William Scholes: It's not every day you chat to the Pope on the papal plane
Religious affairs correspondent William Scholes was among a group of journalists who travelled with the pope on his flights to and from Dublin and throughout his two days of engagements in Ireland. In the first of two reports, he gives a unique insight into what a papal visit actually involves and spending time in the company of Francis.
IT is not every day that you get to meet the Pope.
For me, Saturday was that day; we were introduced to each other, we shook hands and, as you do - you know, when you're flying with Pope Francis to Ireland - had a bit of a chat.
I'll come back to that conversation in tomorrow's report - though I still can't believe he said he prefers southern Tayto cheese and onion crisps to the Tandragee variety - but the personal encounter with Francis was far from the only reason Saturday was an unusual day.
Friday and Sunday were special too, though 'day' is a hopelessly inadequate word, at least if your days normally have beginnings and ends and times for sleeping and eating.
It was a privilege to represent The Irish News on the papal flight, as the Vatican press corps embedded with the Pope when he travels is known. But, because I followed his itinerary, it was also a pilgrimage through a tunnel of fatigue.
Forget food, drink and sleep - you're fuelled by adrenaline, anxiety, excitement and a sense of pinch-me-is-this-really-happening.
But back to Saturday, where apart from meeting Pope Francis, sublime repeatedly met surreal: sweeping through Dublin with Garda motorcycle outriders carving a path through the traffic for our coach; seeing Nathan Carter and Daniel O'Donnell swap war stories in a Croke Park dressing room; having a ringside seat for that full-tilt, rearrange-your-internal-organs-with-its-intensity Riverdance performance at the Festival of Families; getting a close look at the Popemobile; the camaraderie of a group of journalists on a shared mission.
There was also what appeared to be a burlesque troupe in our hotel, though I am led to believe this isn't a feature of all papal flights.
After all that, and more, it felt fitting that four of the Irish contingent went for burgers in Eddie Rocket's on O'Connell Street.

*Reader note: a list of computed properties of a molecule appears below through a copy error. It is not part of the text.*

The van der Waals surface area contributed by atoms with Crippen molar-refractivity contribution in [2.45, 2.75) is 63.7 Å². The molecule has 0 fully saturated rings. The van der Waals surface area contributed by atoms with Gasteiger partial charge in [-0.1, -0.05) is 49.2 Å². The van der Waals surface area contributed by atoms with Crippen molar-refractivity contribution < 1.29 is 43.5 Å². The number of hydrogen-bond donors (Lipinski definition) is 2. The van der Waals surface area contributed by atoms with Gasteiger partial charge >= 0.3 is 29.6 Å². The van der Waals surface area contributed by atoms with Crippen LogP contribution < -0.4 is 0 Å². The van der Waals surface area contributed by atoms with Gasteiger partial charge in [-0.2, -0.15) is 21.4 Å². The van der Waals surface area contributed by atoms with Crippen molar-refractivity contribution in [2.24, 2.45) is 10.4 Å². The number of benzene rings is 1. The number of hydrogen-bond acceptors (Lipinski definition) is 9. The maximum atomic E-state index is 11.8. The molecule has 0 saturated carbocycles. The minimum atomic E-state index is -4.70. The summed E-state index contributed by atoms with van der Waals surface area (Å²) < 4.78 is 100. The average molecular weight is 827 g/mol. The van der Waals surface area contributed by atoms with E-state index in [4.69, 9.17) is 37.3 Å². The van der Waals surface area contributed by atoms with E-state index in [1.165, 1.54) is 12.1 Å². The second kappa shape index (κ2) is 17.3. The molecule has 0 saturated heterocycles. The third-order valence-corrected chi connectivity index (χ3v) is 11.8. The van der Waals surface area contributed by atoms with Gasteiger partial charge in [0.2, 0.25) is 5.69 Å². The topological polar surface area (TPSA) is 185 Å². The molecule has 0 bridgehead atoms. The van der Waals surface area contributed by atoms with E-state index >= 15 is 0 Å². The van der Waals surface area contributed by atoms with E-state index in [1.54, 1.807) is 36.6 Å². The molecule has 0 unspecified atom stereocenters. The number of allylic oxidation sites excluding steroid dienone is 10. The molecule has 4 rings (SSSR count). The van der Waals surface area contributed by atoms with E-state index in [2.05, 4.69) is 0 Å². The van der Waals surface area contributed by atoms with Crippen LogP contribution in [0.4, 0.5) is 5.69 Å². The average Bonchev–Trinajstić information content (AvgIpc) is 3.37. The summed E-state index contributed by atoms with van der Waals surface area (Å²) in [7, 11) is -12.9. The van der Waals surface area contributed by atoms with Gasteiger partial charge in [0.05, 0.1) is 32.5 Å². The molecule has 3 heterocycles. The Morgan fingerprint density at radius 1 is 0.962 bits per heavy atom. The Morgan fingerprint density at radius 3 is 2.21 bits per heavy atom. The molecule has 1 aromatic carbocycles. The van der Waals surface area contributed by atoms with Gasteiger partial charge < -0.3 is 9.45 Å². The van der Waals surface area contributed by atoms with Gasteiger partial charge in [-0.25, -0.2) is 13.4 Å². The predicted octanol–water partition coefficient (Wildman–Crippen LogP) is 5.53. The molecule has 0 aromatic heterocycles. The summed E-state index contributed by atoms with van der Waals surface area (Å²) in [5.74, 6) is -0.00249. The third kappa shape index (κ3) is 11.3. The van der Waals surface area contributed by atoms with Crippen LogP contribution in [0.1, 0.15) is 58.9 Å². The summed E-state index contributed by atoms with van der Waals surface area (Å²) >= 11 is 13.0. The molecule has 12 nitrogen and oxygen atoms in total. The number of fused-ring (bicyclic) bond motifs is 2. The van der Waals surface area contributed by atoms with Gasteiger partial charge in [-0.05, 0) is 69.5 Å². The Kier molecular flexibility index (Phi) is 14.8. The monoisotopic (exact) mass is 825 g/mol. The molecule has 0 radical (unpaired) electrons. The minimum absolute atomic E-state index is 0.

By that stage - around 11pm - I was so hungry that I could have devoured Eddie Rocket himself; a Ferrero Rocher on the Alitalia plane which brought us to Ireland was the last thing I had eaten, and that had been at 9.30am.
The day had started with the alarm going off before 4am, or 3am if you were tucked up in bed in Ireland.
This was even bleaker than it sounds. I had only managed to scrape a few hours' sleep after digging my way through the avalanche of information that had drifted my way at the Vatican on Friday.
The adventure had started before that, on Thursday, when I flew from Dublin to Fiumicino airport in a sweltering Rome.
With an eye on the logistics, I had booked a hotel 'within easy walking distance' of the terminal.
I got there eventually, a shimmering vision of perspiration in 30C heat, after taking the scenic route via several floors of a multi-storey car park courtesy of a misleading sign at a crucial point in the hike.
"It happens all the time," smiled the hotel receptionist as I mopped my brow and she swiped my credit card.
Friday started early. The Vatican had said the process of collecting accreditation and tickets would begin at 10am.
In my determination to be on time, I managed to arrive at Via della Conciliazione well before that.
I found a man in uniform - not hard in the environs of the Vatican - and asked if he knew whether the press office was open.
He didn't, which was no use. I mention him only because he was an almost perfect replica in miniature of President Michael D Higgins - if, that is, President Michael D Higgins had been steeped in creosote for an entire pontificate. The resemblance was uncanny.
With a little time to kill, I found myself cast in the role of St Peter's Square photographer. People would give me their phone and ask me to take their photograph, with the Basilica in the background.
This was a chance to gauge opinions from punters about the Pope's visit to Ireland.
They all wondered why I had come to Rome when the Pope was going to visit the place where I had just come from; the expressions of bewilderment on their faces will live with me. None of them had heard of Northern Ireland or appreciated the significance that it was left off Francis's schedule.
The press office duly opened at the allotted time, and with accreditation confirmed I headed to another location to collect the plane ticket from a building staffed by many Andrea Pirlo lookalikes; the Irish journalists, meanwhile, were easily spotted because of their brow-mopping.
The full scale of the logistical challenge that a papal visit represents began to become apparent during a press briefing to the Irish media that afternoon.
The whole operation has as many moving parts as a Swiss watch. If one part doesn't move in unison with the others, then the whole thing won't work properly.
It was our grave responsibility, along with the other 70 or so media on the papal flight, to keep to a timetable.
To call it a timetable is to seriously undersell the booklet we were given, which was filled with many pages of colour-coded print, minute-by-minute instructions and a system of abbreviations.
With no hint of irony, given that we were about to embark on an 'apostolic voyage' with the leader of the Catholic Church, we were told that this A5 booklet was to be our bible for the next few days.
It all sounded a bit overwhelming. We mopped our brows again, but not because of the heat this time.
Tomorrow, Saturday, we would discover the reality of travelling with Papa Francesco.
Sede vacante pic.twitter.com/kpSj2ixWLc— William Scholes (@ScholesWilliam) August 26, 2018
Pope Francis press conference pic.twitter.com/BnTErgMm7s— William Scholes (@ScholesWilliam) August 26, 2018